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Amy Tan on creativity

Amy Tan on creativity

http://www.ted.com/talks/amy_tan_on_creativity.html

Dr. Temple Grandin's Official Autism Website » Syllabus General Information Instructor: Dr. Kathie Gossett Email: kgossett@iastate.edu Skype/IM/Twitter: gossettphd What “Top Gun” has in common with “The Odyssey” IN THE SUMMER of 1986, on the verge of fourteen, I accompanied my friend and her family to the Outer Banks of North Carolina for a two-week beach vacation. The small cottage we stayed in was without a television, and after just two initial days of sunshine, a unrelenting rain came in. At first, we busied ourselves with chocolate milkshakes and gossip, several successful trips to the hermit crab store, and stuffing our first bikini tops with potholders. Why I Write: George Orwell's Four Motives for Creation by Maria Popova “All writers are vain, selfish, and lazy, and at the very bottom of their motives there lies a mystery.” Literary legend Eric Arthur Blair, better known as George Orwell, remains best remembered for authoring the cult-classics Animal Farm and Nineteen Eighty-Four, but he was also a formidable, masterful essayist. Among his finest short-form feats is the 1946 essay Why I Write (public library) — a fine addition to other timeless insights on writing, including Kurt Vonnegut’s 8 rules for a great story, David Ogilvy’s 10 no-bullshit tips, Henry Miller’s 11 commandments, Jack Kerouac’s 30 beliefs and techniques, John Steinbeck’s 6 pointers, and various invaluable insight from other great writers.

Famous Novelists on Symbolism in Their Work and Whether It Was Intentional Eric Carle's bright, beloved children's classic about an insatiable caterpillar has been collecting awards—and fans—since it was first published in 1969. Here are a few things you might not know about The Very Hungry Caterpillar. 1. Sartre, Camus and a woman called Wanda In the middle of the Second World War, Sartre and Camus had their own private little war going. But Sartre’s relationship with Wanda went right back to before the war, pre-Camus. For years, Sartre had been obsessing over Wanda’s older sister, Olga Kosakiewicz, one of Simone de Beauvoir’s students.

10 Reasons Why Cormac McCarthy Is A Badass Cormac McCarthy is one of our greatest living American novelists. Author of Blood Meridian, All the Pretty Horses, No Country for Old Men, and The Road (which won the Pulitzer Prize), McCarthy is a poetic storyteller whose challenging novels explore themes of violence, good and evil, and human survival. Although he’s definitely not everyone’s taste (several of my friends positively loathe him), I personally think the guy is a literary badass. Here are 10 reasons why I do. 1. When Respected Authors, from Goethe to Kerouac, Try Their Hand at Painting Freshly posted on publisher Melville House‘s blog, you’ll find examples of visual art by textual artists; drawings and paintings, in other words, drawn and painted by people who have gone down in history for their way with sentences. This could easily turn into a lesson about not quitting one’s day job. But, as you can see from the work above, Maria Nys Huxley at Siesta, Melville House blogger Kevin Murphy hasn’t put together a study in the incompetence of the dilettante. You’ve surely already guessed the literary connection: the painting came from the hand of Brave New World author Aldous Huxley, who put his wife Maria Nys to canvas in 1920, when both were still in their twenties. The post features more paintings from the late eighteenth century to the mid-twentieth by Johann Wolfgang von Goethe, Victor Hugo, Marcel Proust, Hermann Hesse, e.e. cummings, Zelda Fitzgerald, Jack Kerouac, Flannery O’Connor, and Henry Miller. Can you guess the author — er, artist?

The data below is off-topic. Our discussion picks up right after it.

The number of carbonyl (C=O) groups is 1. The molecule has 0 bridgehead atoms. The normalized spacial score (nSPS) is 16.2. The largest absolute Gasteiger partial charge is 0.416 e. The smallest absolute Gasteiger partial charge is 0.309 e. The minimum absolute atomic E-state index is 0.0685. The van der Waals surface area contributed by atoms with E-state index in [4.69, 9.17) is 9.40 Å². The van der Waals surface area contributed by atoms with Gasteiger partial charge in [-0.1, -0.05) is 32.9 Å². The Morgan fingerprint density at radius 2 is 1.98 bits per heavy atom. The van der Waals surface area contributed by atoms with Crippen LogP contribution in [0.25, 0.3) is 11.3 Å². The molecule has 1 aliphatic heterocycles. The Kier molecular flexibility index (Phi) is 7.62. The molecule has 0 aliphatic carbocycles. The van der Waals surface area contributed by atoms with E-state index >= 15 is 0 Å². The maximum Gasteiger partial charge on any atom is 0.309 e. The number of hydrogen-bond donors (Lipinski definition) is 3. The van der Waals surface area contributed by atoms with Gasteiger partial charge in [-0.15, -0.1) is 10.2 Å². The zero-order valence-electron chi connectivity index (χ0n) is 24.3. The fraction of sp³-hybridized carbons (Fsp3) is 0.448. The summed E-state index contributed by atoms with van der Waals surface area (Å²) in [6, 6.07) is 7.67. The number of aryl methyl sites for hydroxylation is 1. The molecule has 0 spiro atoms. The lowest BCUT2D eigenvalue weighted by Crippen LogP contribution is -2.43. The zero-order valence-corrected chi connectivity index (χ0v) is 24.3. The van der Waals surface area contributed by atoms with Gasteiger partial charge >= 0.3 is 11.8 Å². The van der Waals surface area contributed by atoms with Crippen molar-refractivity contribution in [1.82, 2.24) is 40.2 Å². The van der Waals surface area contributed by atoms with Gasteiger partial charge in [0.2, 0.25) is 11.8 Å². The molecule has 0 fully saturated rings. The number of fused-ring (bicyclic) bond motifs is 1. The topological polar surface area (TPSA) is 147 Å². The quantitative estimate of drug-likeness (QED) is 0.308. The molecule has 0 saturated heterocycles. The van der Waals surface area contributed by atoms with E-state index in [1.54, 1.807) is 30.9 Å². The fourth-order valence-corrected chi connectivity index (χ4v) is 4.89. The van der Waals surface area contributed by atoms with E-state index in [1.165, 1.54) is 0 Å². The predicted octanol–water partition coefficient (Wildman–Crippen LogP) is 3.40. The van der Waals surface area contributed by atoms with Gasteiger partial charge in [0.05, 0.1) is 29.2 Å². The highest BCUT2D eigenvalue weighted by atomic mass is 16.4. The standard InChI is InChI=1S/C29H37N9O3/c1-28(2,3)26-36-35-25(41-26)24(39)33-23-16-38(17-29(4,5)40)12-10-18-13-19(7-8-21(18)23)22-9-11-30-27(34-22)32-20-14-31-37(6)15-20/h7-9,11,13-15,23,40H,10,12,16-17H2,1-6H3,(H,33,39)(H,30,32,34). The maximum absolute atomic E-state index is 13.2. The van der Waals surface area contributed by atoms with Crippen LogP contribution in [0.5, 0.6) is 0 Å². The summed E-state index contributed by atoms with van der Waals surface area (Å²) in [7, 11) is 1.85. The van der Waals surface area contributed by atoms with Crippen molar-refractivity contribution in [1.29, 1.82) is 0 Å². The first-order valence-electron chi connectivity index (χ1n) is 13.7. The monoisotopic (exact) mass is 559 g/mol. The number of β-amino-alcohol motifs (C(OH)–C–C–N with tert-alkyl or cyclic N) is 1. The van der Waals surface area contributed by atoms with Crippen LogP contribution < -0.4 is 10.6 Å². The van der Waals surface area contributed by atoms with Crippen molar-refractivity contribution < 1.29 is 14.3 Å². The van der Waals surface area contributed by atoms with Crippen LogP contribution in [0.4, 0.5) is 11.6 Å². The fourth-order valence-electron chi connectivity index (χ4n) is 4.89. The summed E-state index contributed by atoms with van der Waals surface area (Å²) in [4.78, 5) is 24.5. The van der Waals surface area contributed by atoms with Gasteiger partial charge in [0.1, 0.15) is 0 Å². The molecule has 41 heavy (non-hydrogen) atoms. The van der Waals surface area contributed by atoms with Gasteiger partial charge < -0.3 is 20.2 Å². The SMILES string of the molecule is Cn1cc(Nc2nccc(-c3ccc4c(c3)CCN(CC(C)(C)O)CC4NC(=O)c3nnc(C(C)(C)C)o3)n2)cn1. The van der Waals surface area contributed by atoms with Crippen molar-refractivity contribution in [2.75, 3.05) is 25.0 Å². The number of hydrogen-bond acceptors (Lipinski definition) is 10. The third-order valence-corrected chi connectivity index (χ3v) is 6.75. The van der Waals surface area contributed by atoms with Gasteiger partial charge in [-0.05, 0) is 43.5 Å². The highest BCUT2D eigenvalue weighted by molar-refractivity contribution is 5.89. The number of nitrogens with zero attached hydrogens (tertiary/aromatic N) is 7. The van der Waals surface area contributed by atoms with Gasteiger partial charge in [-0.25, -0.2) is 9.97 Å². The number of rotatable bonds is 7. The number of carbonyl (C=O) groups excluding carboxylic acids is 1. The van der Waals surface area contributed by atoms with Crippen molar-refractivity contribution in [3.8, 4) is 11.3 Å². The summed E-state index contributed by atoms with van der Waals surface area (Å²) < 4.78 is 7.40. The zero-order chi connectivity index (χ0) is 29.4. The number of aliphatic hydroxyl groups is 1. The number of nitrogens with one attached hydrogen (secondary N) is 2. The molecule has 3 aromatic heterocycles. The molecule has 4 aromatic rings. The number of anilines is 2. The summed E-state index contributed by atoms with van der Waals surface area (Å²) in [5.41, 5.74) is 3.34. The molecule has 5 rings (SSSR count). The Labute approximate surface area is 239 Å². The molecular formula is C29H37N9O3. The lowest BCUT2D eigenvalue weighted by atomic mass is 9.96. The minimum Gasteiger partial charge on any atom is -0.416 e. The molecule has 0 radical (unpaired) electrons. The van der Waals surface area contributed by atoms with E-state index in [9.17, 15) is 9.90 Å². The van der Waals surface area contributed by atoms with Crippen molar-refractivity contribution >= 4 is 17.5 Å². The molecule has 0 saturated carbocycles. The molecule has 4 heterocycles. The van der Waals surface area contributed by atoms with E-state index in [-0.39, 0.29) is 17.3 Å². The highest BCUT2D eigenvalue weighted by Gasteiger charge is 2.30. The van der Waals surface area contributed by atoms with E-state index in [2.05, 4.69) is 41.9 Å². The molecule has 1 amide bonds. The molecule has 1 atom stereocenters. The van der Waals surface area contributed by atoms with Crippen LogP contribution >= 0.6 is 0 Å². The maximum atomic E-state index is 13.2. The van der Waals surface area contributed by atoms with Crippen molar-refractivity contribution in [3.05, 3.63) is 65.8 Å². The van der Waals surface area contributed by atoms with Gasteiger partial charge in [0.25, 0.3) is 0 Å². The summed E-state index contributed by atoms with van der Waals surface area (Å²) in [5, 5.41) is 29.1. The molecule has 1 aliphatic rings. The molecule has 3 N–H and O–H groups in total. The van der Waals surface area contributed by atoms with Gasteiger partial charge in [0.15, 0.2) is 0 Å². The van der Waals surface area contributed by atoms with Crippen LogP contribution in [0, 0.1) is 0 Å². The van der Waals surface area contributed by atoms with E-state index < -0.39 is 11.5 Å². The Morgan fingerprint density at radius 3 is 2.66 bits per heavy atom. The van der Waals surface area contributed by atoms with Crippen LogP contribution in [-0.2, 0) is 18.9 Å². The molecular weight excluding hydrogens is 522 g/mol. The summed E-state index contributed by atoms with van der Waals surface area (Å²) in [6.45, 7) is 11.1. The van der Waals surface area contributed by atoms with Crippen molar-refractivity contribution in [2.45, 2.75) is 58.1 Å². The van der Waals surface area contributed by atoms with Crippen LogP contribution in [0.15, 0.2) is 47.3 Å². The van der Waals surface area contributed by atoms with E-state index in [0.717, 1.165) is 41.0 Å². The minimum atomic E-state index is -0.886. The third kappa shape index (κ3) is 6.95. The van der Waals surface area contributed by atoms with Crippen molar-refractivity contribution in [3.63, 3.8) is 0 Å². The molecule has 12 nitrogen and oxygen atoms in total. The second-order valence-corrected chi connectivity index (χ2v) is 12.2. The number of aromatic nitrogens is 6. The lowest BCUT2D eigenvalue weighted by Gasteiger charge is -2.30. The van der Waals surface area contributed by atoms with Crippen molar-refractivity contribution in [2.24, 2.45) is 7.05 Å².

The Story of Symbols We use them every day – but what are the mysterious origins of these symbols we take for granted? Here are few short explanations to demystify the meanings of our favorite symbols.The Question Mark Once upon a time, there was no such thing as a question mark. To show that a question was being asked, the word question would be written. In Latin - quaesto. The reason that it was in Latin was because that was the universal scholastic language of the time.

Books With 140 Characters I’d cite the hoary adage about herding cats, but even cats speak the same language. My readers live in Sierra Leone, Germany, Spain, Australia, China and Singapore, to name just a few far-flung countries. Oh, and we don’t meet once a week to engage in high-minded literary discourse. The conversation never ends. As soon as the New Yorkers are going to sleep, the Australians are reaching for their books.

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